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Depressive Disorder As A Long-term Antecedent Risk Factor For Incident Back Pain: A 13-year Follow-up Study From The Baltimore Epidemiological Catchment Area Sample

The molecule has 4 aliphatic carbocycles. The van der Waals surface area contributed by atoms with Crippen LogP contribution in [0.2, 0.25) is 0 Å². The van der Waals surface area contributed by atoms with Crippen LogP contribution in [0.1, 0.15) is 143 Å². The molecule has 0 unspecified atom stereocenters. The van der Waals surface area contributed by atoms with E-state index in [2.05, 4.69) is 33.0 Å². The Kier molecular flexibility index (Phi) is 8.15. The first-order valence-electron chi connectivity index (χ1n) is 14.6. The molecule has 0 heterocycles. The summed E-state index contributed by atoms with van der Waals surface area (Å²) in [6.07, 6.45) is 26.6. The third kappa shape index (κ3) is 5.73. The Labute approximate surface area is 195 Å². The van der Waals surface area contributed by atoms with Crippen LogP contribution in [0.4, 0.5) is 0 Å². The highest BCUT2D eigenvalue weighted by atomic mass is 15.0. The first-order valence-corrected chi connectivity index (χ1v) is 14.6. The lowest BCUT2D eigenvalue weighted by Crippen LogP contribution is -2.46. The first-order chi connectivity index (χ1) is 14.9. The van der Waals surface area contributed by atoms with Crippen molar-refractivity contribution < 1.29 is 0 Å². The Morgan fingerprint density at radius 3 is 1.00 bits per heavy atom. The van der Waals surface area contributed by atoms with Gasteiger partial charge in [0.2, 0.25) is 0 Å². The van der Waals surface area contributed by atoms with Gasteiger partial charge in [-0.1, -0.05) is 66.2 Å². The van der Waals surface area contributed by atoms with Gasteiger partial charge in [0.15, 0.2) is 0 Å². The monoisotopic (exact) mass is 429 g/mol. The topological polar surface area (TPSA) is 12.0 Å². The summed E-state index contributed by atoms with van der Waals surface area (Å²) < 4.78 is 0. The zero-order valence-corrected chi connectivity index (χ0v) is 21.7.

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Background. The co-occurrence of affective distress and back pain is well documented but the relationship between them is less certain. This study examines the relationship between lifetime occurrence of depressive disorder and incident back pain reported over a 13-year period.Method. The Baltimore Epidemiologic Catchment Area Study is a prospective study of a household-residing cohort, selected probabilistically from East Baltimore in 1981. Between 1982–3 (wave 2) and again between 1993–6 (wave 3), a follow-up study of the original cohort was conducted. Questions on depressive disorder and back pain were drawn from the Diagnostic Interview Schedule. Logistic regression analyses were used to evaluate whether depressive disorder acts as a risk factor for incident back pain.Results. In cross-sectional analyses, lifetime occurrence of depressive disorder was a significant correlate of lifetime prevalence of back pain at wave 1 (OR=1·6, P=0·01). During the 13-year follow-up, across three data collection points, there was an increase in the risk for incident back pain when depressive disorder was present at baseline (OR=1·9, 95% CI 1·03, 3·4). However, during the short-term follow-up period of 1 year, between baseline and wave 2, depressive disorder at baseline was unrelated to first-ever reports of back pain. Lifetime depressive disorder in both waves 1 (baseline) and 2 (1 year later) was associated with a more than three times greater risk for a first-ever report of back pain during the 12 to 13 year follow-up period, in comparison to those who did not have depressive disorder at waves 1 or 2 (OR=3·4, 95% CI 1·4, 7·8). Back pain at wave 1 was not significantly associated with an increased risk for depression in the longitudinal analysis (OR=0·8, 95% CI 0·5, 1·4).Conclusions. Depressive disorder appears to be a risk factor for incident back pain independent of other characteristics often associated with back pain. Back pain is not a short-term consequence of depressive disorder but emerges over periods longer than 1 year. Moreover, in this study the alternative pathway of back pain as a risk factor for depressive disorder could not be supported.